Court orders publisher OMICS to pay U.S. gov’t $50 million in suit alleging “unfair and deceptive practices”

The U.S. Federal Trade Commission has won a judgment against a publisher and conference organizer that has been widely viewed as predatory.

As reported in brief by Courthouse News Service, U.S. District of Nevada Judge Gloria M. Navarro ordered OMICS International to pay the U.S. government $50,130,810. Among other findings, Navarro writes: Continue reading Court orders publisher OMICS to pay U.S. gov’t $50 million in suit alleging “unfair and deceptive practices”

Former University of Washington researcher faked data, say Feds

Edward J. Fox, a former faculty member at the University of Washington in Seattle, faked data in a manuscript submitted to Nature and in an NIH grant application, according to new findings from the U.S. Office of Research Integrity (ORI).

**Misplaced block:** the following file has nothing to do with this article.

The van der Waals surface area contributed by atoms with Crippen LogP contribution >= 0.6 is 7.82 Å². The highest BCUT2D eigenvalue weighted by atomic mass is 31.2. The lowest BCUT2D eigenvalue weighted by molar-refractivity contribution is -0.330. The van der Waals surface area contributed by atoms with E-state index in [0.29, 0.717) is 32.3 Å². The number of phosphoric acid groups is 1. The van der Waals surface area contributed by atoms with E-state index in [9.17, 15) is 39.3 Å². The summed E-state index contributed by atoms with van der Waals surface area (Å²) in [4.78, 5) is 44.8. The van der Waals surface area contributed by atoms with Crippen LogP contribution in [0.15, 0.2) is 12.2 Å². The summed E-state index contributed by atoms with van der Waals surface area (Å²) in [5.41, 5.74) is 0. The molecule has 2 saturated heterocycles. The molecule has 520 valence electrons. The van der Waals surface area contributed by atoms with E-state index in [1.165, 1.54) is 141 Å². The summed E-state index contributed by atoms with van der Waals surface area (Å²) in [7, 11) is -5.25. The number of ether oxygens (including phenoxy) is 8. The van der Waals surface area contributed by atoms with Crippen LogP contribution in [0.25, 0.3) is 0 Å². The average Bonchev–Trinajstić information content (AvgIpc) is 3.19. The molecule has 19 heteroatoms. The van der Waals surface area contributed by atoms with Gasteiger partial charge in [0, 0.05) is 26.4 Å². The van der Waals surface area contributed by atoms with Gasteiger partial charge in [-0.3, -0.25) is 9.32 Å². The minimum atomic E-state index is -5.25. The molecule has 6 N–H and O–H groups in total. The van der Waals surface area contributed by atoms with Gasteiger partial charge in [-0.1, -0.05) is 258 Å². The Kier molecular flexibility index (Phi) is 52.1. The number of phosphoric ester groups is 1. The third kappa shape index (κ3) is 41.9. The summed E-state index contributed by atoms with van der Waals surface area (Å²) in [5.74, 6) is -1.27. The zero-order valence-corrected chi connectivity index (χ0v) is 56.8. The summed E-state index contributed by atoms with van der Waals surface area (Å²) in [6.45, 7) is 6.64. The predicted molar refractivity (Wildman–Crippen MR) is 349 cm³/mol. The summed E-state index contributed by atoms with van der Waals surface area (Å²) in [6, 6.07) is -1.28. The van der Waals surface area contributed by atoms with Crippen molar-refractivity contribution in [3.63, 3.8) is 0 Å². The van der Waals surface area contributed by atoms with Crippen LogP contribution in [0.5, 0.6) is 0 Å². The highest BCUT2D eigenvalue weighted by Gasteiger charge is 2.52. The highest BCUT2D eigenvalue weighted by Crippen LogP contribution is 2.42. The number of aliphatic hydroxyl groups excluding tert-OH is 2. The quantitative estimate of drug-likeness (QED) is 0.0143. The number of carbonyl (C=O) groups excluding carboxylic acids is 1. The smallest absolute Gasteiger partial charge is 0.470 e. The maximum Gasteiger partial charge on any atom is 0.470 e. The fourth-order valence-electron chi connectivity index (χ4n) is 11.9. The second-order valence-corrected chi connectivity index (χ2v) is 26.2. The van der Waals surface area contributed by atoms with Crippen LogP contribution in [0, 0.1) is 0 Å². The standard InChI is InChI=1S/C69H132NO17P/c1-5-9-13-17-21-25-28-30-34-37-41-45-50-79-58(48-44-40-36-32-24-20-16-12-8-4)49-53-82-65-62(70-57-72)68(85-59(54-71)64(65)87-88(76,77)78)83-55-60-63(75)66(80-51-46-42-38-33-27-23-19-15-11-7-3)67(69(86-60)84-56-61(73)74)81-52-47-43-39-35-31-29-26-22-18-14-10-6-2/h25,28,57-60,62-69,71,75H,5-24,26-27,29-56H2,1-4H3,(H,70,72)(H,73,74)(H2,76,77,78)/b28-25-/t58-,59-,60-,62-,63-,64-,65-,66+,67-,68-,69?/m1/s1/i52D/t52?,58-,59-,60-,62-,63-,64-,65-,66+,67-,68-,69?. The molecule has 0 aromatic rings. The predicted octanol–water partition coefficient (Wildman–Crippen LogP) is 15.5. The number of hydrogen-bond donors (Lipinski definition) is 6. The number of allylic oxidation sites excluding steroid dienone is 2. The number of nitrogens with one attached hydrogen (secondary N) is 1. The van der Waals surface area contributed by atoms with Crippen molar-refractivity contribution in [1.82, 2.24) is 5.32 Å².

Fox, who initially confessed to some of the misconduct when confronted by the university, “neither admits nor denies ORI’s finding of research misconduct related to grant application R01 CA193649-01A1,” the ORI said in an announcement. However, he Continue reading Former University of Washington researcher faked data, say Feds

Weekend reads: Autism-“male brain” paper retracted; impact factor poison; meet a data detective

Before we present this week’s Weekend Reads, a question: Do you enjoy our weekly roundup? If so, we could really use your help. Would you consider a tax-deductible donation to support Weekend Reads, and our daily work? Thanks in advance.

The week at Retraction Watch featured a $112.5 million settlement at Duke following allegations of misconduct; a bizarre paper featuring ancient astronauts; and the retraction of two papers about homeopathy. Here’s what was happening elsewhere: Continue reading Weekend reads: Autism-“male brain” paper retracted; impact factor poison; meet a data detective